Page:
Thank you

  96. Jan
    May 17th, 2011 | 4:21 pm

    I’m sorry to say I just saw this post. I hope you took him back to your vet or to another vet. Bloody diarrhea can be a symptom of many conditions including the ingestion of a foreign object or it can be HGE, hemorrhagic gastroenteritis, or a symptom of pancreatitis. All of these need medical attention. Severe diarrhea can lead to dehydration, shock, and death. If he shows signs of lethargy or will not eat or drink water you must get him to a vet asap.

  97. Larry
    June 3rd, 2011 | 7:15 pm

    we have a female Bullie 9 mo old and she has No tail whats so ever. Our male Bullie who is 3yrs tail is about 4inchs.
    The female just has no Tail ! Is this normal or is it a birth defect and could it cause her problems later on ?

  98. Jan
    June 4th, 2011 | 8:42 am

    Is it possible her tail looks like a button, a small bump? Do not worry, that is ok. Both the button tail and a 4″ tail are within the range of normal. A Bulldog tail is actually partially contained inside the dog’s skin. Problems occur when the tail is tightly “screwed” so that it can get moisture or bacterial in the recesses that can become infected.

  99. Sandy A.
    July 10th, 2011 | 9:46 am

    I was given a female enlgish bulldog yesterday because the mother had 7 puppies and the last two that were left have eye ulcers, I was told she was only 11 weeks old of course I don’t know what an 11 weeks old english bulldog looks like, so I took her home and I am going to take her to the vet for the eye care, needless to say I decided to look up images of what an 11 week old looks like and there is no way she is 11 weeks old maybe 11 months old, on top of that I notice her boobs are somewhat hanging down, not like the mothers that were pink and hanging, but hers are dark black tip and it just looks like to me that she has given birth already, can anyone tell me if that is normal in an English Bulldog or not?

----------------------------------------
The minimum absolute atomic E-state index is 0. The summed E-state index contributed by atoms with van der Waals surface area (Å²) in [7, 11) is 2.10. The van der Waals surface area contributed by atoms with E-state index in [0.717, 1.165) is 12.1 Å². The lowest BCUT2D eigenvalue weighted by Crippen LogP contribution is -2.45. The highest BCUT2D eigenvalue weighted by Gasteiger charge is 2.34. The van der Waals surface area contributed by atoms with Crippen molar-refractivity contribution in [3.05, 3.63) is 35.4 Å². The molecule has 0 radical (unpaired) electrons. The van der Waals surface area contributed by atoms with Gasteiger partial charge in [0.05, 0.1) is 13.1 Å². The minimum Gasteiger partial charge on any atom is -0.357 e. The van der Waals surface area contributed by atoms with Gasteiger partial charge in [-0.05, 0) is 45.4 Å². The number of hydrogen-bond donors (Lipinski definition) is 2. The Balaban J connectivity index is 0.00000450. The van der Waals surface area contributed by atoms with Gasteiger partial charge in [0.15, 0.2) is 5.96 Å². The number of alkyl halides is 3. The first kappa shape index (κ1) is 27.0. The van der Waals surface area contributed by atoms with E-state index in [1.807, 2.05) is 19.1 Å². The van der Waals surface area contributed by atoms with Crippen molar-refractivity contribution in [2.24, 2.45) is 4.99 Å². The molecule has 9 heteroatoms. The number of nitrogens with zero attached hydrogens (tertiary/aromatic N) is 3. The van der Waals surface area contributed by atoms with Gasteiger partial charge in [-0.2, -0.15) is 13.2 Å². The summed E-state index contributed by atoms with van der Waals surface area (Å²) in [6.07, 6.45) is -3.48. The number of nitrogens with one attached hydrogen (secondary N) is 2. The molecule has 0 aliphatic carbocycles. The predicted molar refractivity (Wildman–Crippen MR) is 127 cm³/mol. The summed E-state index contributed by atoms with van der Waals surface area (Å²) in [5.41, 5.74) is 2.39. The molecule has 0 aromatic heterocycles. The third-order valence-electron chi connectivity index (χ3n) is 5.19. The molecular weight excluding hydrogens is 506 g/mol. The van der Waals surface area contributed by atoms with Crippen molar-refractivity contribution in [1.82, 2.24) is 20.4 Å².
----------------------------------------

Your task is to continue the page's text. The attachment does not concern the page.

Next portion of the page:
100. RACH
    August 14th, 2011 | 5:23 am

    Hi Jan,

    I have a 3yr old Bulldog when he eats or drinks he is often sick but most of it is foamy white stuff. He is a very active bully and happy. He also has diarreha. I am feeding him on Royal Canine.

    Any suggestion would be greatly appreciated.

  101. Donna
    September 15th, 2011 | 5:44 am

    My year old bulldog has recently developed red nodules under the folds near his nose. They look sore. We had him on Angel Eyes to clear up the darkness and tear stains but learned that was dangerous to his health and stopped. Any suggestions on what these nodules are and how to get rid of them and is Angel Eyes dangerous?

  102. steve
    September 28th, 2011 | 8:32 am

    When would you recommend having a bull dog neutered? I’ve read its best to wait untill they are at least a year old? My vet says 6 months. I know my vet does not have alot of experience with bull dogs though.

  103. Somer